I agree to an extent. Ultimately though, the root of Hamlet's problems lie within the family. After all, "There is something rotten in the state of Denmark", not "The state of Denmark is rotten". Thinking about it, there was, I believe, a tendency for kings to be known as the name of their country. The "state of Denmark" could be read as meaning the state of Claudius's soul (which is commented on when Hamlet refuses to kill him during his prayers). The regicide and - what Hamlet sees as - the ensuing sexual depravity are internalised within Hamlet's private world. We're given little insight into the affairs of the "outside". The focus of the play is what Hamlet deems to be the incestuous relationship between his mother and uncle. Look at the ease with which Rosencrantz and Guildernstern are dispatched or the relatively small amount of time spent away from the court (even when Hamlet himself is not there).

    If you look at Lear, there seems to be a far greater sense of the universality of the tragedy. Take the storm on the heath for example - it acts as a metaphor for a general social unrest. The very vocabulary of Lear is bound up in the broader social context - "like flies are we to the gods, they kill us for their sport" (sorry, that's from memory and possibly not totally accurate). Hamlet wouldn't speak such a line because it would not fit his intensely personal context. Hamlet, by contrast to the themes of Lear, is less caught up in the outside world, Hamlet's hesitation comes from an internal melancholy about an internal issue. Lear makes comment upon his treatment of the beggars in his kingdom - there is no such commentary in Hamlet.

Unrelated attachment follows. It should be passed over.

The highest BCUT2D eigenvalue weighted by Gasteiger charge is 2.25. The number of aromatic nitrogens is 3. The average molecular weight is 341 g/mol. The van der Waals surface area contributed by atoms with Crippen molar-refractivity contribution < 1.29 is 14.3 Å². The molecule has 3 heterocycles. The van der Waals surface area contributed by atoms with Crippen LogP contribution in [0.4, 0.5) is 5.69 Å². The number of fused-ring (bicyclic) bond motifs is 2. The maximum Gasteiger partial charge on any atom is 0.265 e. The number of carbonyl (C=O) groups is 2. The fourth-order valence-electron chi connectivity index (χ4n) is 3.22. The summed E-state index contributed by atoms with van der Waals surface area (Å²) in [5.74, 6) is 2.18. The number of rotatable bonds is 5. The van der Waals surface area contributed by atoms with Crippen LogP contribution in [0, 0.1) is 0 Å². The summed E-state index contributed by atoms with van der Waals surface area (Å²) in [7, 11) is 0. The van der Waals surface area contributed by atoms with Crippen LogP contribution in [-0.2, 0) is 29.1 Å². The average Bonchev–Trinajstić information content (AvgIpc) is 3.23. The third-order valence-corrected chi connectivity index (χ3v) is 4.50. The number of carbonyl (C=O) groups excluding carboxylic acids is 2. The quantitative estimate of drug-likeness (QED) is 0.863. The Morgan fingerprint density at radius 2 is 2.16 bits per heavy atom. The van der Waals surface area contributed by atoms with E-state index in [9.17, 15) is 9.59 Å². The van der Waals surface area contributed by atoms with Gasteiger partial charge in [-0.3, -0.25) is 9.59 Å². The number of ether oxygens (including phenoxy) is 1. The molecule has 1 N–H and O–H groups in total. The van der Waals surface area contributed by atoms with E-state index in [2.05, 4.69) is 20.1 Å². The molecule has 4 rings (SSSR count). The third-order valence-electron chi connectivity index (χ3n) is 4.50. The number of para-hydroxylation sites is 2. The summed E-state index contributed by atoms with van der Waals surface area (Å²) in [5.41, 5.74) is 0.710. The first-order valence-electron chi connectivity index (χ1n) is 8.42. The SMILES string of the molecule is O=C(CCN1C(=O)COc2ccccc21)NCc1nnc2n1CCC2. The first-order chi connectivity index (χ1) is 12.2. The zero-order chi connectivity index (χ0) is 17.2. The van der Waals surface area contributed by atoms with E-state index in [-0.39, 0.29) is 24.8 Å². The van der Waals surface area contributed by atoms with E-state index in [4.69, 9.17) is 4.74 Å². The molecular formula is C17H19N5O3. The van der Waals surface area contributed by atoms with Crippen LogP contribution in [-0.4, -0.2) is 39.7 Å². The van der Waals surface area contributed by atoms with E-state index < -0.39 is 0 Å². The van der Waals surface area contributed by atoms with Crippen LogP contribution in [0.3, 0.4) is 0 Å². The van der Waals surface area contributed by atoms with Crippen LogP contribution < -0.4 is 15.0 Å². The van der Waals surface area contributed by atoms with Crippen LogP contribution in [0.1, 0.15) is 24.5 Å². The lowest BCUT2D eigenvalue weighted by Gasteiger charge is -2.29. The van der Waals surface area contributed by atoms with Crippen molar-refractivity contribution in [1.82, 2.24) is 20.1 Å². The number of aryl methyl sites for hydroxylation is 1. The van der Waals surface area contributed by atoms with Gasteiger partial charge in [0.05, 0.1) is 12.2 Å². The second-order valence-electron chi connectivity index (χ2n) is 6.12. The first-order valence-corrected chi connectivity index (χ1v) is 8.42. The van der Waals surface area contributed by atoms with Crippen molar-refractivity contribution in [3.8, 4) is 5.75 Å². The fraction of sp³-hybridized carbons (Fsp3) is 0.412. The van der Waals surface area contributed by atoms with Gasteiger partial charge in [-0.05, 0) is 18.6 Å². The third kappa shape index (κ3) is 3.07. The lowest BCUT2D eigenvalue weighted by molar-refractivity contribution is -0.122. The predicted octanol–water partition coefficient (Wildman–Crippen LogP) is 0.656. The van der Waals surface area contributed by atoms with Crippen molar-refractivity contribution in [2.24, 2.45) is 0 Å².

Furthermore, I would say that the "state" is hugely significant to the play in that i brings with it some very important contemporary political and social analysis. The political nature of Claudius: his rhetoric, the spying and all that goes with it, alludes to the general atmosphere of misturst and corruptness that plagued the contemporary society. For me, this is crucial to the tragic nature of the play because it is Hamlet's quest to try and rejuviate and salvage the "state", yet he is unable to.
    I think perhaps this is the middle ground between the two points of view. Claudius is head of state, yes. However, this is not really his prime function within the play; he is really the person against whom Hamlet's revenge is directed. Yet it is still important in some senses that he is king. To kill a monarch is, as you say, a big deal within the Elizabethan social context. I disagree though that Hamlet's aim is to salvage the state. I believe he is far too focussed on revenging his father and preventing the sexual activity between his mother and uncle. If anything, in his madness, he applies his PERSONAL context onto the outside world. His misogyny, manifested in his treatment of Ophelia, is bred from his disgust at his mother's actions. The outside does not affect him so much as he attempts to rationalise the outside (to a limited extent because he is still within the Danish court) through his own views.

    Another contrast might be with Titus Andronicus. The play opens with a deeply political theme; there is an argument over the succession to the Emperorship. Out of this conflict is bred the possibility of a tragedy which is founded in the very framework of the Roman society in which it's set. The ideas of revenge after the downfall of social norms is key and the message is extremely political - it links to Elizabethan contexts in the way it deals with factions and vigilante justice. At the same time there is a personal element - Titus feels betrayed and wishes to revenge his sons and daughter. However, the idea of the state and corruption are at the fore in a way they aren't, I don't think, in Hamlet.